By Mike P. Usher
Coincidentally with the Fourth of July later this week, the stars are putting on their own special show. Scorpius (the scorpion) is both one of the brighter constellations in the zodiac as well as one of the few that looks like its namesake. Mythology of the constellation goes something like this: it is the scorpion that stung Orion to death; now that they are both in the heavens he is careful to keep as far as possible in front of the scorpion lest he be stung again. This is why they are never seen in the sky at the same time.
The bright star Antares is the red heart of the constellation. The name Antares in Greek means roughly “rival of Mars”, a reference both to its color and brightness. Antares is a type of star called a red supergiant, one of two visible to the naked eye, though a fair number are visible to those using binoculars. As is typical for a red supergiant it fluctuates slightly in brightness. Antares is also a double star, its companion being very much fainter, but being noticeably green in color. The companion was discovered by accident when the Moon passed in front of Antares blocking it’s brilliant glare and allowing the companion to shine out on its own.
Scorpius and Sagittarius (the archer) are both embedded deep in the Milky Way and consequently have vast numbers of star clusters of all shapes, sizes and kinds in them. As before, each tiny circle on the accompanying chart has an item of interest for those of you using binoculars. The brighter targets have identifying names or catalog numbers printed just above and to the right of the circle. Although it’s not labeled, see if you can find a literal cloud of stars in Sagittarius’ bow.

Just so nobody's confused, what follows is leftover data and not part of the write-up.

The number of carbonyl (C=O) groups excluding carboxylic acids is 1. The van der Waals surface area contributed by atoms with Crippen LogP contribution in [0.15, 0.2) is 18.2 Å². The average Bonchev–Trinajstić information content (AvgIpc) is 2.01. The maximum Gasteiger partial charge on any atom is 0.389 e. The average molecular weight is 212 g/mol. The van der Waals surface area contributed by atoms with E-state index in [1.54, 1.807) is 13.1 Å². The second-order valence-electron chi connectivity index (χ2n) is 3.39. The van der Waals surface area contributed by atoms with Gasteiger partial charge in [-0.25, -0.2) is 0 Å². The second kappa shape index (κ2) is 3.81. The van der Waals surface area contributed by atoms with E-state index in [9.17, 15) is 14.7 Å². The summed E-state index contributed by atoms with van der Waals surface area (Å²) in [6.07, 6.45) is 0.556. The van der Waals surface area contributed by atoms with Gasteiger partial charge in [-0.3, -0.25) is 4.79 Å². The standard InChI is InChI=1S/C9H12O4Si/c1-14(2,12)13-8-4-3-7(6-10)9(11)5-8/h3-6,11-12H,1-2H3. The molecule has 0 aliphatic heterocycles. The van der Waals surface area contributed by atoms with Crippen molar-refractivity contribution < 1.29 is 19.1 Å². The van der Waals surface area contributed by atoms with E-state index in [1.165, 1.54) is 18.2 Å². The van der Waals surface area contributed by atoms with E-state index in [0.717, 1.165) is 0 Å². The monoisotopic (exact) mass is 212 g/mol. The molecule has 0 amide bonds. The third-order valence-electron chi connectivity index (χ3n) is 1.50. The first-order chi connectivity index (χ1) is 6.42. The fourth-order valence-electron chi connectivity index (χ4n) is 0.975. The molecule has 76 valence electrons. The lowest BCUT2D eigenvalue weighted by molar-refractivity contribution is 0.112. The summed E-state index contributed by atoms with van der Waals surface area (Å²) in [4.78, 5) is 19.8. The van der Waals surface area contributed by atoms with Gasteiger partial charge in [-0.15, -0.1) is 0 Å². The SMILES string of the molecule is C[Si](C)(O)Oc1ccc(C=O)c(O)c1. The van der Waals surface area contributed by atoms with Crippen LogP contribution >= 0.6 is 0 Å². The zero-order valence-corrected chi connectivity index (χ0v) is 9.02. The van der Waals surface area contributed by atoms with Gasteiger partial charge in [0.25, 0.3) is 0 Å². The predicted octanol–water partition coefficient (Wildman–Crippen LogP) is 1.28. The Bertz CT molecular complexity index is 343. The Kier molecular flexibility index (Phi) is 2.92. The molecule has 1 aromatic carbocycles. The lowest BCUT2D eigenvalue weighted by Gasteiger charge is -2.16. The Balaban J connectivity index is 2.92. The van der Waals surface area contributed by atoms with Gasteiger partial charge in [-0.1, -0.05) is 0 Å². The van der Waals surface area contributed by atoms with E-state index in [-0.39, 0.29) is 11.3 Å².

Many of the labels have NGC prefixes; this stands for New General Catalog. The catalog is not really new – it was compiled in the late 19th century; it remains however a popular guide for amateur astronomers as most of the objects are visible in an average amateur telescope and quite a few are visible in binoculars.
Although it is on the chart you can forget trying to find Pluto – it is far beyond the reach of your naked eye and even binoculars. At magnitude +13.99 it’s a target only for 10-inch telescopes or larger.
See you next time!
Mr. Usher is President of the Everglades Astronomical Society which meets every second Tuesday at 7:00PM at the Norris Center, Cambier Park, Naples.